The second way it protects is by being an anode. The entire carbon steel surface coated is now cathodic to the entire TSA coating, therefore removing the possibility of carbon steel corrosion cells until the TSA is all consumed. With such a huge anode to cathode ratio, the expected holidays in the coating would take an incalculably long time to consume. Also, the aluminum ions that transfer to the holidays tend to passivate the uncoated carbon steel surfaces, slowing down the corrosion process to almost a standstill.

This has all been proven out time and time again in tremendous amounts of testing done and real world use over the last 100 years or so. Shell did intentional TSA holiday testing under various insulations with wet cycling, saw how well it performed, and concluded that 40 years would be a good time to strip insulation and inspect. If it did not work so well, I do not think companies like Shell and ExxonMobil would be using it. The 40-year inspection cycle (not 40-year life, as TSA users feel that after 40 years the coating will still be corrosion-free) is based on actual experience with TSA/CUI coatings applied for more than 40 years in the field. For Shell, it is also based on their own internal lab tests.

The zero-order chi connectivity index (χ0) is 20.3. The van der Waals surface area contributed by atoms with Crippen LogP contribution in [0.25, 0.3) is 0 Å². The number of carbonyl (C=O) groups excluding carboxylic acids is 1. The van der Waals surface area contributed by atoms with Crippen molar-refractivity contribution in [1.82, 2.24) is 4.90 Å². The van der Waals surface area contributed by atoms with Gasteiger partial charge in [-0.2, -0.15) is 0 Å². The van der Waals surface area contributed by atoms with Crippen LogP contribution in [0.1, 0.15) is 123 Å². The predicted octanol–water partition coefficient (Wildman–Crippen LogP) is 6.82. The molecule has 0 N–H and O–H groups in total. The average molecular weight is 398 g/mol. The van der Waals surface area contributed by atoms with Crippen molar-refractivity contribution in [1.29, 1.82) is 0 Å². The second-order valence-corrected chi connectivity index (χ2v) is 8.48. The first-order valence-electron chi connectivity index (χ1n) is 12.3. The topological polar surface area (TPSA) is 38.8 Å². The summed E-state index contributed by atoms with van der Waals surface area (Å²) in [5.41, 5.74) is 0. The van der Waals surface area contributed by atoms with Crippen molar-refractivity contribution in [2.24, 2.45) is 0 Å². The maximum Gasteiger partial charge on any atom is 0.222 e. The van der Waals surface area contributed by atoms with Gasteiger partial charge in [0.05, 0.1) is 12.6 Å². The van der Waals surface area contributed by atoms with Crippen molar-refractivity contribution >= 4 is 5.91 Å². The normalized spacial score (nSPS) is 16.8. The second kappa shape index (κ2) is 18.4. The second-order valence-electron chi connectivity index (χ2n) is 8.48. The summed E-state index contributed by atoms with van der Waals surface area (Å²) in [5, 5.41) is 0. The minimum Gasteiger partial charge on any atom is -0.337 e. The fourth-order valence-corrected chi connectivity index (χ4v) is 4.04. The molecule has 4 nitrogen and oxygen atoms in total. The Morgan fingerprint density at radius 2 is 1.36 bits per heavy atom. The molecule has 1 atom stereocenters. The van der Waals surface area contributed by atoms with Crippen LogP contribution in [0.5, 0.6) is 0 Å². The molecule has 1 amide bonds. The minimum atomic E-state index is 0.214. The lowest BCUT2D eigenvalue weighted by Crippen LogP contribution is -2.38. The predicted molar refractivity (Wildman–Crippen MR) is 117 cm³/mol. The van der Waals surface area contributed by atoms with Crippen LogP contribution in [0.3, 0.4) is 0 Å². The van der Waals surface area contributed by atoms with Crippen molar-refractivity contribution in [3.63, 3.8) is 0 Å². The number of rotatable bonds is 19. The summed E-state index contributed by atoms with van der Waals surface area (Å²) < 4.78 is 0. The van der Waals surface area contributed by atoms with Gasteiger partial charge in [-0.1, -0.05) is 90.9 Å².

The surface does not have to be too perfect. Some petrochemical company written specs are "near-white", others are "white", most are in the 3mil/75micron range. Residual chlorides are not much of an issue with TSA. Like any other process, the applicator needs to know how to do it.